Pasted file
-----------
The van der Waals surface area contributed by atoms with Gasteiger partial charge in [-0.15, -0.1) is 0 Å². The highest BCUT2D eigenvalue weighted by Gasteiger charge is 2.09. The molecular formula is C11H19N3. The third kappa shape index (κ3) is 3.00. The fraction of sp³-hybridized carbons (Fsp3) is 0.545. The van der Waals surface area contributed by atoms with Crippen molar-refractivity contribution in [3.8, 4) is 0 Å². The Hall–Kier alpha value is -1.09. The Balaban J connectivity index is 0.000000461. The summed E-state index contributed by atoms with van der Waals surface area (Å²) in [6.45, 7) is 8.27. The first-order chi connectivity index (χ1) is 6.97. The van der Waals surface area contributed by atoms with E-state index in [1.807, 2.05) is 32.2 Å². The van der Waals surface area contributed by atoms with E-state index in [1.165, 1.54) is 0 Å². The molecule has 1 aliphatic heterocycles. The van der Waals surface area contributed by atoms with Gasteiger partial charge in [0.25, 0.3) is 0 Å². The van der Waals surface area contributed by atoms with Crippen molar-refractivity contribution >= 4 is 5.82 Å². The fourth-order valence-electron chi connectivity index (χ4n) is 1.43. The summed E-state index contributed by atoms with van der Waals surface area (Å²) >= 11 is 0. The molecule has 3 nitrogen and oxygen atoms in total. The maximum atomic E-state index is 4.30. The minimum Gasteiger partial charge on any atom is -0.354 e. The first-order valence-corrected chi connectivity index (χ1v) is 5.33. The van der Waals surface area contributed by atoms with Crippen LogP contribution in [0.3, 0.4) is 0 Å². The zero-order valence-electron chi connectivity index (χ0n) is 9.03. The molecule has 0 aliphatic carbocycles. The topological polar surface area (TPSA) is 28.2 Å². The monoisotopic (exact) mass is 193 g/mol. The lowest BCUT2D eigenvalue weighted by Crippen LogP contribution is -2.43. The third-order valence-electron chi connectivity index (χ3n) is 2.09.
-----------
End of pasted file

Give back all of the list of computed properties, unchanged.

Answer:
The van der Waals surface area contributed by atoms with Gasteiger partial charge in [-0.15, -0.1) is 0 Å². The highest BCUT2D eigenvalue weighted by Gasteiger charge is 2.09. The molecular formula is C11H19N3. The third kappa shape index (κ3) is 3.00. The fraction of sp³-hybridized carbons (Fsp3) is 0.545. The van der Waals surface area contributed by atoms with Crippen molar-refractivity contribution in [3.8, 4) is 0 Å². The Hall–Kier alpha value is -1.09. The Balaban J connectivity index is 0.000000461. The summed E-state index contributed by atoms with van der Waals surface area (Å²) in [6.45, 7) is 8.27. The first-order chi connectivity index (χ1) is 6.97. The van der Waals surface area contributed by atoms with E-state index in [1.807, 2.05) is 32.2 Å². The van der Waals surface area contributed by atoms with E-state index in [1.165, 1.54) is 0 Å². The molecule has 1 aliphatic heterocycles. The van der Waals surface area contributed by atoms with Gasteiger partial charge in [0.25, 0.3) is 0 Å². The van der Waals surface area contributed by atoms with Crippen molar-refractivity contribution >= 4 is 5.82 Å². The fourth-order valence-electron chi connectivity index (χ4n) is 1.43. The summed E-state index contributed by atoms with van der Waals surface area (Å²) >= 11 is 0. The molecule has 3 nitrogen and oxygen atoms in total. The maximum atomic E-state index is 4.30. The minimum Gasteiger partial charge on any atom is -0.354 e. The first-order valence-corrected chi connectivity index (χ1v) is 5.33. The van der Waals surface area contributed by atoms with Crippen LogP contribution in [0.3, 0.4) is 0 Å². The zero-order valence-electron chi connectivity index (χ0n) is 9.03. The molecule has 0 aliphatic carbocycles. The topological polar surface area (TPSA) is 28.2 Å². The monoisotopic (exact) mass is 193 g/mol. The lowest BCUT2D eigenvalue weighted by Crippen LogP contribution is -2.43. The third-order valence-electron chi connectivity index (χ3n) is 2.09.